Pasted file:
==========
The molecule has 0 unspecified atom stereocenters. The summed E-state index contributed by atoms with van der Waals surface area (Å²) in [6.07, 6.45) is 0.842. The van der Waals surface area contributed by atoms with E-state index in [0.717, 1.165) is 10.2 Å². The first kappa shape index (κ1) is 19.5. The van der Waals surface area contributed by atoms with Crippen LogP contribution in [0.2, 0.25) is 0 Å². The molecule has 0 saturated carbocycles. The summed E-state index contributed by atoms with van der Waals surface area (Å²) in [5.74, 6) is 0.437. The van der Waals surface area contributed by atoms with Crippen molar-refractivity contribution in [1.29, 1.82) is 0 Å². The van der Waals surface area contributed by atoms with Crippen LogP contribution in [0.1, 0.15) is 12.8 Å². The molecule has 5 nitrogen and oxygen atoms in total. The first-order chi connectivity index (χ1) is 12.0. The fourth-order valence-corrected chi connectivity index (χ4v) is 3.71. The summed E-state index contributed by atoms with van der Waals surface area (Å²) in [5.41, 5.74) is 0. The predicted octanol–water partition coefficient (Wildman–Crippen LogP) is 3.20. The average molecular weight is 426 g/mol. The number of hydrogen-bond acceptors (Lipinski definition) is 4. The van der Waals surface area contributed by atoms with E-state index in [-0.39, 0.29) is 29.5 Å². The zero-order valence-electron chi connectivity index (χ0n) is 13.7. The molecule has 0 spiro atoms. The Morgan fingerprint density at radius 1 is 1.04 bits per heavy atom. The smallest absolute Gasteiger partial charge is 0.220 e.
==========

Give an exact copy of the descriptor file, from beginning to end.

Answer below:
The molecule has 0 unspecified atom stereocenters. The summed E-state index contributed by atoms with van der Waals surface area (Å²) in [6.07, 6.45) is 0.842. The van der Waals surface area contributed by atoms with E-state index in [0.717, 1.165) is 10.2 Å². The first kappa shape index (κ1) is 19.5. The van der Waals surface area contributed by atoms with Crippen LogP contribution in [0.2, 0.25) is 0 Å². The molecule has 0 saturated carbocycles. The summed E-state index contributed by atoms with van der Waals surface area (Å²) in [5.74, 6) is 0.437. The van der Waals surface area contributed by atoms with Crippen molar-refractivity contribution in [1.29, 1.82) is 0 Å². The van der Waals surface area contributed by atoms with Crippen LogP contribution in [0.1, 0.15) is 12.8 Å². The molecule has 5 nitrogen and oxygen atoms in total. The first-order chi connectivity index (χ1) is 12.0. The fourth-order valence-corrected chi connectivity index (χ4v) is 3.71. The summed E-state index contributed by atoms with van der Waals surface area (Å²) in [5.41, 5.74) is 0. The predicted octanol–water partition coefficient (Wildman–Crippen LogP) is 3.20. The average molecular weight is 426 g/mol. The number of hydrogen-bond acceptors (Lipinski definition) is 4. The van der Waals surface area contributed by atoms with E-state index in [-0.39, 0.29) is 29.5 Å². The zero-order valence-electron chi connectivity index (χ0n) is 13.7. The molecule has 0 spiro atoms. The Morgan fingerprint density at radius 1 is 1.04 bits per heavy atom. The smallest absolute Gasteiger partial charge is 0.220 e.